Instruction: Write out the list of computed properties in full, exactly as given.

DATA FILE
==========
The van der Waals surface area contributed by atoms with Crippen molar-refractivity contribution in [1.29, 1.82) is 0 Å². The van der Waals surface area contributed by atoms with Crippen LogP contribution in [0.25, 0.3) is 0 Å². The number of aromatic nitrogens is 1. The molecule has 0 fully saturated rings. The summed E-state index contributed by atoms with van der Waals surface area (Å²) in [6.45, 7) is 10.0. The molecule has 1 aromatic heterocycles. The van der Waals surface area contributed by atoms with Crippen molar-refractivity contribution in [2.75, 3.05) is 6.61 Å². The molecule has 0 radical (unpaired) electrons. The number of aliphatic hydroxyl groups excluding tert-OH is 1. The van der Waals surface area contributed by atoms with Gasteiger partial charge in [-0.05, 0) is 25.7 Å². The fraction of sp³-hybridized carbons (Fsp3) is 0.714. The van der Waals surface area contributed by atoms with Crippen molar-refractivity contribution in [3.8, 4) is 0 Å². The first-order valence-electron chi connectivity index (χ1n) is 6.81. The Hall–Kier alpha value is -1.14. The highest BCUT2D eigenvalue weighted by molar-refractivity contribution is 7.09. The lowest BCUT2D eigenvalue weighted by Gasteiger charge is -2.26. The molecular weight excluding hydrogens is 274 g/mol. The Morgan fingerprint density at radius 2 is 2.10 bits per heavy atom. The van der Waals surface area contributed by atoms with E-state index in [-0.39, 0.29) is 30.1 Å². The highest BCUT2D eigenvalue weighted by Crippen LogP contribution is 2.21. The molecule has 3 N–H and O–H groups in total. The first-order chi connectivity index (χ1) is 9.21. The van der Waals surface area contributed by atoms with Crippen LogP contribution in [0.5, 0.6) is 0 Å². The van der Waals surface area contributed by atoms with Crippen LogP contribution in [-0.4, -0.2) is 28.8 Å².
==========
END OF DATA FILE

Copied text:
The van der Waals surface area contributed by atoms with Crippen molar-refractivity contribution in [1.29, 1.82) is 0 Å². The van der Waals surface area contributed by atoms with Crippen LogP contribution in [0.25, 0.3) is 0 Å². The number of aromatic nitrogens is 1. The molecule has 0 fully saturated rings. The summed E-state index contributed by atoms with van der Waals surface area (Å²) in [6.45, 7) is 10.0. The molecule has 1 aromatic heterocycles. The van der Waals surface area contributed by atoms with Crippen molar-refractivity contribution in [2.75, 3.05) is 6.61 Å². The molecule has 0 radical (unpaired) electrons. The number of aliphatic hydroxyl groups excluding tert-OH is 1. The van der Waals surface area contributed by atoms with Gasteiger partial charge in [-0.05, 0) is 25.7 Å². The fraction of sp³-hybridized carbons (Fsp3) is 0.714. The van der Waals surface area contributed by atoms with Crippen molar-refractivity contribution in [3.8, 4) is 0 Å². The first-order valence-electron chi connectivity index (χ1n) is 6.81. The Hall–Kier alpha value is -1.14. The highest BCUT2D eigenvalue weighted by molar-refractivity contribution is 7.09. The lowest BCUT2D eigenvalue weighted by Gasteiger charge is -2.26. The molecular weight excluding hydrogens is 274 g/mol. The Morgan fingerprint density at radius 2 is 2.10 bits per heavy atom. The van der Waals surface area contributed by atoms with E-state index in [-0.39, 0.29) is 30.1 Å². The highest BCUT2D eigenvalue weighted by Crippen LogP contribution is 2.21. The molecule has 3 N–H and O–H groups in total. The first-order chi connectivity index (χ1) is 9.21. The van der Waals surface area contributed by atoms with Crippen LogP contribution in [0.5, 0.6) is 0 Å². The van der Waals surface area contributed by atoms with Crippen LogP contribution in [-0.4, -0.2) is 28.8 Å².